Returning to 6.♗d3, we might think Kharthikeyan used it to surprise Nakamura, who most likely had prepared against Kharthikeyan's 6.h3. However, and here I'm just making an example to show how deep we can investigate, Nakamura did use 6.♗d3 in a top-level game, and he was able to win in 33 moves. Megabase can be quite helpful in our research.

After watching the three videos, I began to search in the games given in this issue of CBM, in which the Najdorf Sicilian was played. Chessbase Magazine, with over 2900 games, is a good training tool, which allows a serious player to keep their opening repertoire updated, or learn more.

However, the Chessbase Magazine, with over 2,900 games (on the latest issue of Chessbase Magazine Extra, there were 35,000!), can also be used to have fun. For example, one useful technique is to understand how a difference of four-hundred rating points between players can teach us what are the main shortcomings in the weaker's player style, and how the stronger player takes advantage of it. Here is the mask which shows how to make the search:

I found thirteen games with the features I was looking for. Here is a sample that shows typical weaknesses of the lower.rated players. The same typical weaknesses can be found in our own games:

 

Of course, there are other entertaining ways to parse through the games with Chessbase 14 or 15. Now let's return to see what this great issue of Chessbase Magazine can gift us in terms of chess wisdom!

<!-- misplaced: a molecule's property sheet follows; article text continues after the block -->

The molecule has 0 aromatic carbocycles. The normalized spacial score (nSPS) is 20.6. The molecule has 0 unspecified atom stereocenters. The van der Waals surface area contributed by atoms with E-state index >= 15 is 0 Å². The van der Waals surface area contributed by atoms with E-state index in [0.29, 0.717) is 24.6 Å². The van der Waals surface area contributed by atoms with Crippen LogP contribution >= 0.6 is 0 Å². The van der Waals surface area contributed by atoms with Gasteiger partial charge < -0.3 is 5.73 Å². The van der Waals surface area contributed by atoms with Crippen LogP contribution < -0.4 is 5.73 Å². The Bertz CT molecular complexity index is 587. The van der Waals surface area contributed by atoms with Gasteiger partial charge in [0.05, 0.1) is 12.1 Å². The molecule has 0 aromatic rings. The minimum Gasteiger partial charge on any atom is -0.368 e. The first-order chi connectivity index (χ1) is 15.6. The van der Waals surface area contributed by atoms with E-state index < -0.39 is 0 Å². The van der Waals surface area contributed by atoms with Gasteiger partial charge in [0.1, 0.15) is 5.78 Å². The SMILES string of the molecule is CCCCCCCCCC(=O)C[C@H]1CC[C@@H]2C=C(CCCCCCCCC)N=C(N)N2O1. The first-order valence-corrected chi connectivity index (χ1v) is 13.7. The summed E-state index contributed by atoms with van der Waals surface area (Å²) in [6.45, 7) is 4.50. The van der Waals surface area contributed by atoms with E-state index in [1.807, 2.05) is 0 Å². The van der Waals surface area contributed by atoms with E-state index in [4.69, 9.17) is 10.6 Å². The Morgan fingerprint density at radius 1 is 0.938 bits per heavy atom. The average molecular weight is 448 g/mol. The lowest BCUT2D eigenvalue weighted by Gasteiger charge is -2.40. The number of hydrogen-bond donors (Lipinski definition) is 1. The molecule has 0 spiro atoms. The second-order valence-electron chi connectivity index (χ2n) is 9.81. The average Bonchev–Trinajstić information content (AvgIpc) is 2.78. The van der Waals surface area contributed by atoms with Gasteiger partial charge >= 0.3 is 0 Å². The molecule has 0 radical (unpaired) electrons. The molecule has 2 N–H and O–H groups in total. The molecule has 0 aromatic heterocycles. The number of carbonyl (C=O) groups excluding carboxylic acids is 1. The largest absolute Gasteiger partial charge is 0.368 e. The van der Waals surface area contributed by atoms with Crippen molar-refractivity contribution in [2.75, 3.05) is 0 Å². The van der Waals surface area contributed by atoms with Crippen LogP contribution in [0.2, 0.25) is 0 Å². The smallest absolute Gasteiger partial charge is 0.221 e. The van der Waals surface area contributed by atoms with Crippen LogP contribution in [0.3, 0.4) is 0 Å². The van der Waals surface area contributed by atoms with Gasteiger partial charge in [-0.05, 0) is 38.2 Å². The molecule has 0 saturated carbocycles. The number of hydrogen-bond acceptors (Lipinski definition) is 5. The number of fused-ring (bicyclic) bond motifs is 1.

Marin analyses a recent game by Artemiev, showing how, in his opinion, when thinking of modern opening theory we shouldn't think of long variations to memorize but of new interpretations of the same opening. In this case, the opening under scrutiny is the Gruenfeld.

Another interesting video was made by IM Ris, explaining the game Harikrishna vs Caruana, 2019 in depth

Why is this game important? Due to an exciting endgame battle of bishop vs knight with the rooks still on the board. Often in our modern lives we have difficulties to study chess, but this pleasant video — less than 20 minutes — can be watched in the morning before going to work, while enjoying breakfast. The same method can be used for the other videos in this issue, and in a couple of weeks we will have seen them all.

Since this is a review I must clarify the "Video Specials" section is not the great "Opening Videos" section! Yes, this is the truth: there is no chess magazine in the world which delivers so many hours of opening videos...and then a special section with more opening videos. This is definitely the training of champions. One has a lot of material to study, with different GMs and IMs covering the latest ideas, as well as ideas coming from their repertoire, or updates.

The "Opening Videos" section begins with a lengthy theoretical video, made by GM Daniel King, on a new Scandinavian setup used recently by Nakamura.

Pellettier is the author of another excellent video in which he shows us how deep the preparation of Le Quang is. Pellettier lost his game against Le Quang:

 

And thanks to this loss we have nearly a half-hour theoretical video lesson on how a GM like Pellettier analyses a lost game in order to find where the problem was...and how he prepares for the next time he might meet the same opponent. Le Quang Liem would definitely benefit (and gain insight into his opponent's preparation) from subscribing to Chessbase Magazine!